Government Penalties Pale in Comparison to Public Relations Woes

More than 2,000 hospitals were penalized by government regulators for high readmission rates last year. But it’s not just the money that matters.

When hospitals don’t get treatment right the first time, or when patients receive poor follow up care, they often end up right back in the hospital—and at a cost. The Affordable Care Act wants to change that. Under the law, hospitals with high instances of patient readmissions lose a share of their reimbursement. The idea is to improve patient care, outcomes, and, ultimately, save money.

The financial penalties are determined on a sliding scale—one percent of Medicare payments this year, which gradually ticks up to three percent in 2014. It’s a good chunk of change. Medicare expects to save about $26 billion a year, as fewer and fewer patients return to the hospital. But the money is only one part of the story—the hospital’s very reputation is at stake. And, ultimately, how the hospital is perceived in the neighborhood, among online message boards, or in the press may be an even more powerful motivator than financial penalties.

PwC’s Health Research Institute analyzed the number of times hospital readmissions were cited in publications. This analysis provides a good proxy for public awareness of readmission rates and penalties, and it allows comparisons between hospitals. After a six-month review of newspapers, journals, and articles, we found that media-mentions increased a whopping 94 percent between 2012 and 2013. What kind of articles were these? Many were written after CMS released their list of penalized hospitals—and more often than not the coverage focused on comparing one hospital to another in the same community.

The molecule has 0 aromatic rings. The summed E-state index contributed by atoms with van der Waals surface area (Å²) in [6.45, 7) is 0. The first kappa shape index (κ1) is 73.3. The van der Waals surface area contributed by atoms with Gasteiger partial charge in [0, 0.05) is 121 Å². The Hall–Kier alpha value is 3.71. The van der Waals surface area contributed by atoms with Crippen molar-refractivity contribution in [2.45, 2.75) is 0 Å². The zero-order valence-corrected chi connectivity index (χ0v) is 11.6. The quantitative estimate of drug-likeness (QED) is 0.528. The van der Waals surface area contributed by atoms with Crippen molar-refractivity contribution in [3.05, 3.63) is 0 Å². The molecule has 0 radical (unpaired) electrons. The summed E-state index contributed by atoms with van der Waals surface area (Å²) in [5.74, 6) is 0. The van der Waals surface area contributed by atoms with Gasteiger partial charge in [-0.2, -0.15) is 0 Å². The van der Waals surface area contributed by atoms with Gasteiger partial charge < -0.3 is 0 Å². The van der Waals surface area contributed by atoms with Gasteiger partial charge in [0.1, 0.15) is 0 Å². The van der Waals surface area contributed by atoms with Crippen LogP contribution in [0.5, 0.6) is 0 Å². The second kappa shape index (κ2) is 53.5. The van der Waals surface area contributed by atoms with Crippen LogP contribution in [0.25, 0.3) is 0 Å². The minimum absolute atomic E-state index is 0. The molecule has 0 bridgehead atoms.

Consumer groups such as the Consumer Union now use readmission data as part of their overall hospital safety scores. According to a 2012 HRI survey, 43 percent of consumers who read reviews used Consumer Reports magazine to inform their healthcare decisions, and nearly 7 percent said they planned to change hospitals after seeing published safety scores.

The magazine’s advice on health services is similar to its advice on choosing a television set or stereo speakers—do the research, review the data, and pick a product that is both high in quality and safety. A hospital’s reputation is a powerful motivator when it comes to choosing a healthcare setting. After all, who wants a family member treated at a hospital with the highest readmission rate? When given a choice, consumers often vote with their feet.

Government regulators and the media are not the only organizations using this new data to inform consumers—hospitals themselves are spreading the word. This is new territory for most medical centers, which for years pegged their marketing campaigns to popular rankings such as those published in US News and World Report. Increasingly, hospitals are touting their low readmission rates—as well as other quality indicators—to try to win over new customers.

Healthcare is undergoing a fundamental shift because payments are now being adjusted to not just reflect the quality of care, but also how the patient perceives that quality. Last year, close to $850 million in hospital Medicare payments were based on the patient’s experience. Medicare insurers will have more than $5 billion in payments at risk through 2014.

Clearly, quality and safety now mean a lot for the bottom line. But at a time when more and more individuals will gain insurance coverage—and in this age of instant access to information—a hospital’s reputation plays an equally important role. Leading indicators show that the media and consumer groups are keeping a watchful eye on these scores, which means consumers are not far behind.

Benjamin Isgur is a director in the PwC Health Research Institute.

Posted in Expert Opinions, Hospitals.